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Poets have written about wars throughout the twentieth century - questioning, protesting and, sometimes, celebrating the nature and purpose of conflict. Attracting an enthusiastic popular readership, war poetry has often been seen as a way of remembering and re-imagining wars. This Guide examines the genesis and development of the genre of war poetry in the twentieth century, focusing in particular on the role of the two world wars in the literary and cultural construction of a 'war poetry' category. It draws upon a range of key historical and contemporary critical responses, from poetic memoir and journalism to academic criticism, to demonstrate the rich diversity of expectations and evaluations elicited by the developing genre.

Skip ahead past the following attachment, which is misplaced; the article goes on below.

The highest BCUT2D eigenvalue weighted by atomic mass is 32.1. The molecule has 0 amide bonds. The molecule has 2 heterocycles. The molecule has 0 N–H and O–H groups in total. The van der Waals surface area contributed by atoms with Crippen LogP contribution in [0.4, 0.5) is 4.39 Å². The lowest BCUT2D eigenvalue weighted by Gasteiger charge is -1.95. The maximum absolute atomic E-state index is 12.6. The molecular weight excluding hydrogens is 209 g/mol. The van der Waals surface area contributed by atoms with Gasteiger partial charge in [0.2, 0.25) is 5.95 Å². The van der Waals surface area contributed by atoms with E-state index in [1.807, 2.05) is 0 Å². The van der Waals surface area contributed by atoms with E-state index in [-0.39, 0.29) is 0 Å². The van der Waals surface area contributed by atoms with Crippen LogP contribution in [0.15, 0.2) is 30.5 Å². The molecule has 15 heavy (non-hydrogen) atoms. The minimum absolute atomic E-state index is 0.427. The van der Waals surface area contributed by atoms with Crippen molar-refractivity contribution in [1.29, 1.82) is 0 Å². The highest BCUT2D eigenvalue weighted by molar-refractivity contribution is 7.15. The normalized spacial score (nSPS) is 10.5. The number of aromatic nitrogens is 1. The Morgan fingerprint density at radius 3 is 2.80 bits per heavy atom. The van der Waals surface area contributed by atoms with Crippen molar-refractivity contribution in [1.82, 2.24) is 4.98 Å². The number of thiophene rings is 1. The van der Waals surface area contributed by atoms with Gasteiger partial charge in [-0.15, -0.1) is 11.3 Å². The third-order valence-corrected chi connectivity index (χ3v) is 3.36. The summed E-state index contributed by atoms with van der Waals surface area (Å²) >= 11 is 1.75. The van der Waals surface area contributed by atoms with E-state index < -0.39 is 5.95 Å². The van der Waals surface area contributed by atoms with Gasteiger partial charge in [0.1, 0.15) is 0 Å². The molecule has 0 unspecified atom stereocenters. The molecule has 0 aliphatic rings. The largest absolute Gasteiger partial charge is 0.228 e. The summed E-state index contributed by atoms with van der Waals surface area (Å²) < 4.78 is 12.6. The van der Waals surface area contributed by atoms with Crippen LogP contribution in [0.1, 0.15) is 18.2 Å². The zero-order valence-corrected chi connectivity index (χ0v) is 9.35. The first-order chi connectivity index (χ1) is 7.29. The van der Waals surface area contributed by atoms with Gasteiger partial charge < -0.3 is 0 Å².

|Place of Publication||Basingstoke|
|Number of pages||200|
|Publication status||Published - 1 Oct 2004|
|Name||A Reader's Guide to Essential Criticism|